Knowledge of environmental topics was best concerning wilderness issues, and the largest knowledge gap was in the products area, which suggests that the Sierra Club and other groups may have been more successful than corporations in their communication strategies.
Particularly striking is the case of chloroflurocarbons. Even though they were banned in 1978 by the EPA and the Food and Drug Administration for nearly all consumer products, only 14 percent of Americans knew about the ban 14 years later. Misperceptions also apply to the main sources of waste. Although paper is by far the largest waste component across the Triad—comprising 46 percent of the waste stream in Japan, 35 percent in the United States and 29 percent in the United Kingdom—many Americans underestimated its importance and focused on plastics instead. Plastics amount to less than 9 percent of waste in G-7 countries yet were ranked almost equal in importance to paper by Americans. These inadequacies in basic green knowledge have had a dramatic impact on products such as fast food and disposable diapers; companies such as McDonald's and Procter & Gamble faced intense consumer pressures that might have been avoided with better public information.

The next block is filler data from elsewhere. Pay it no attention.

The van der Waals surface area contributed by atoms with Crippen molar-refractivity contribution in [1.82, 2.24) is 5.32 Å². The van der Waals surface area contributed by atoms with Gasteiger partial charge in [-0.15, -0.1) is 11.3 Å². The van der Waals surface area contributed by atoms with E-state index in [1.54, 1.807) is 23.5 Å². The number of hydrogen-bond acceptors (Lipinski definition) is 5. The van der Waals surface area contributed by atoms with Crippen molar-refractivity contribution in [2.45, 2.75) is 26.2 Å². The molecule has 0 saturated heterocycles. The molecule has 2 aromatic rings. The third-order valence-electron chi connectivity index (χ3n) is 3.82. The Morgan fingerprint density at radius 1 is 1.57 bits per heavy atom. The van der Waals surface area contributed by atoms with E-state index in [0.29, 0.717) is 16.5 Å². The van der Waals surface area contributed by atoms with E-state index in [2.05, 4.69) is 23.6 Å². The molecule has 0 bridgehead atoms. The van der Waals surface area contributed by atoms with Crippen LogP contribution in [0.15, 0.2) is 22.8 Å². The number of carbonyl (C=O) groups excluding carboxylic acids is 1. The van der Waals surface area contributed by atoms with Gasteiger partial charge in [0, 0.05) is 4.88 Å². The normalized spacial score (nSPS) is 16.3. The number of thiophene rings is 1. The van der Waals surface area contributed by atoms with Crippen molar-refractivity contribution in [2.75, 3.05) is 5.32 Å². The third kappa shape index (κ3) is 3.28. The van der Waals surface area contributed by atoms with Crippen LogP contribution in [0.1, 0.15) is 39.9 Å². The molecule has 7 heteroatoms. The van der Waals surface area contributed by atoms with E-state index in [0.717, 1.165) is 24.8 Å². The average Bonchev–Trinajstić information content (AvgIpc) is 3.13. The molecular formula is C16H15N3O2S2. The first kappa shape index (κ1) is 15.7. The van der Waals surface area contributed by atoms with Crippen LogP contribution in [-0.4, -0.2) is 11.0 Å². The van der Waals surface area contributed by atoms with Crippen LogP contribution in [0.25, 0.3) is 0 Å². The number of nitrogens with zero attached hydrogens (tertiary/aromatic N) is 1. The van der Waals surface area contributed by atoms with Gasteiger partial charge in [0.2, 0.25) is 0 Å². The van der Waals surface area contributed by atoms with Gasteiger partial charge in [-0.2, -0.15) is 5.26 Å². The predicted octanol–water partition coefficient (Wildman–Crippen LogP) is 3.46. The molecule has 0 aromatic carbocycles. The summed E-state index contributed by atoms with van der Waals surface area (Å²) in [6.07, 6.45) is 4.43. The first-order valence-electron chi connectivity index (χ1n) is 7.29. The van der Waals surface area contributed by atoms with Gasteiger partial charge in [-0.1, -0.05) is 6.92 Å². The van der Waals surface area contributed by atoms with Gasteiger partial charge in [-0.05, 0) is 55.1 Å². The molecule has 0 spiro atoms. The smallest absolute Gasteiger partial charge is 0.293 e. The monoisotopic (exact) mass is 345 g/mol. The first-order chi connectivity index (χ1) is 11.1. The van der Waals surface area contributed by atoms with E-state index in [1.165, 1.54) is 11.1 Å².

By contrast, several factors have helped to increase consumer awareness in Northern Europe. One milestone was the publication of The Green Consumer, which shot to the top of the British bestseller list in 1989 (Euromonitor Staff, 1989) The British edition, unlike the American edition, offered specific ratings for companies and products. A similar success was achieved by the guide's German equivalent, Okologie in Haushalt. Retail chains also played a powerful information role in Europe. Tengelmann began a campaign to win early green customers in 1984 in Germany, and in Switzerland, Migros developed a computer program to assess the life cycle impact of its packaging (Cairncross, 1992).
In the United States, even though corporate and product-specific green advertising has expanded steadily, it has had relatively little effect so far. Strikingly, in a 1991 survey rating specific brands and companies, 66 percent of the 1,500 respondents could not name a single "environmentally conscious" company (Advertising Age, 1993). Of the firms named, Procter & Gamble was first, but with only 6 percent of the votes.
Two years later, the Roper green gauge survey (Roper Organization, 1993) showed a continuing pattern of skepticism. Consumers were still three times more likely to say that business is dragging its feet rather that doing a good job to protect the environment. In this context of consumer skepticism, the most effective approaches are fact based and objective or use external validation. Only 30 percent of Americans surveyed believed comparative environmental brand claims, but 54 percent trusted ads listing specific company actions in the environmental